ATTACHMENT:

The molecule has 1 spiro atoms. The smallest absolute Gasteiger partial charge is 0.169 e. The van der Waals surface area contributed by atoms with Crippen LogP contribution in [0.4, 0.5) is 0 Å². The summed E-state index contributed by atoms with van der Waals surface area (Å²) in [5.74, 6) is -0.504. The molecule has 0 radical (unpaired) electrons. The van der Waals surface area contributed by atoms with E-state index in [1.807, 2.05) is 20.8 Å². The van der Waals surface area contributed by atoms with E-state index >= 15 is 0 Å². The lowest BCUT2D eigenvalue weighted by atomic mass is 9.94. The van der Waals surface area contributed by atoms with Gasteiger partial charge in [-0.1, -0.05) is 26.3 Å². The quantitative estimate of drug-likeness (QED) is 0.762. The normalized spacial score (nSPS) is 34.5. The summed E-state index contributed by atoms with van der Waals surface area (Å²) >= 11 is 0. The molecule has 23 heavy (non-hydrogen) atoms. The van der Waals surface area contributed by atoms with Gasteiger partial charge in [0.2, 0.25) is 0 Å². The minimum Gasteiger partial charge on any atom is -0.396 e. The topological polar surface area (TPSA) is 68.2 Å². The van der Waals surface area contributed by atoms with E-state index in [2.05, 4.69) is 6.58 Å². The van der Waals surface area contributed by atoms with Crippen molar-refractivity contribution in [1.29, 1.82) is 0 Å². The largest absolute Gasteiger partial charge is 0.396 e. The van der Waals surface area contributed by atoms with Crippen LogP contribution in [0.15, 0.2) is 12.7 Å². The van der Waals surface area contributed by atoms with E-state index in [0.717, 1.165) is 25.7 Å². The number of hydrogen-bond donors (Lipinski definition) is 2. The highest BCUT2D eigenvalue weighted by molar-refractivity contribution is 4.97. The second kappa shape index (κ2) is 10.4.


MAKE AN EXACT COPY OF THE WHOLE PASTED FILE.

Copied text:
The molecule has 1 spiro atoms. The smallest absolute Gasteiger partial charge is 0.169 e. The van der Waals surface area contributed by atoms with Crippen LogP contribution in [0.4, 0.5) is 0 Å². The summed E-state index contributed by atoms with van der Waals surface area (Å²) in [5.74, 6) is -0.504. The molecule has 0 radical (unpaired) electrons. The van der Waals surface area contributed by atoms with E-state index in [1.807, 2.05) is 20.8 Å². The van der Waals surface area contributed by atoms with E-state index >= 15 is 0 Å². The lowest BCUT2D eigenvalue weighted by atomic mass is 9.94. The van der Waals surface area contributed by atoms with Gasteiger partial charge in [-0.1, -0.05) is 26.3 Å². The quantitative estimate of drug-likeness (QED) is 0.762. The normalized spacial score (nSPS) is 34.5. The summed E-state index contributed by atoms with van der Waals surface area (Å²) >= 11 is 0. The molecule has 23 heavy (non-hydrogen) atoms. The van der Waals surface area contributed by atoms with Gasteiger partial charge in [0.2, 0.25) is 0 Å². The minimum Gasteiger partial charge on any atom is -0.396 e. The topological polar surface area (TPSA) is 68.2 Å². The van der Waals surface area contributed by atoms with E-state index in [2.05, 4.69) is 6.58 Å². The van der Waals surface area contributed by atoms with Crippen molar-refractivity contribution in [1.29, 1.82) is 0 Å². The largest absolute Gasteiger partial charge is 0.396 e. The van der Waals surface area contributed by atoms with Crippen LogP contribution in [0.15, 0.2) is 12.7 Å². The van der Waals surface area contributed by atoms with E-state index in [0.717, 1.165) is 25.7 Å². The number of hydrogen-bond donors (Lipinski definition) is 2. The highest BCUT2D eigenvalue weighted by molar-refractivity contribution is 4.97. The second kappa shape index (κ2) is 10.4.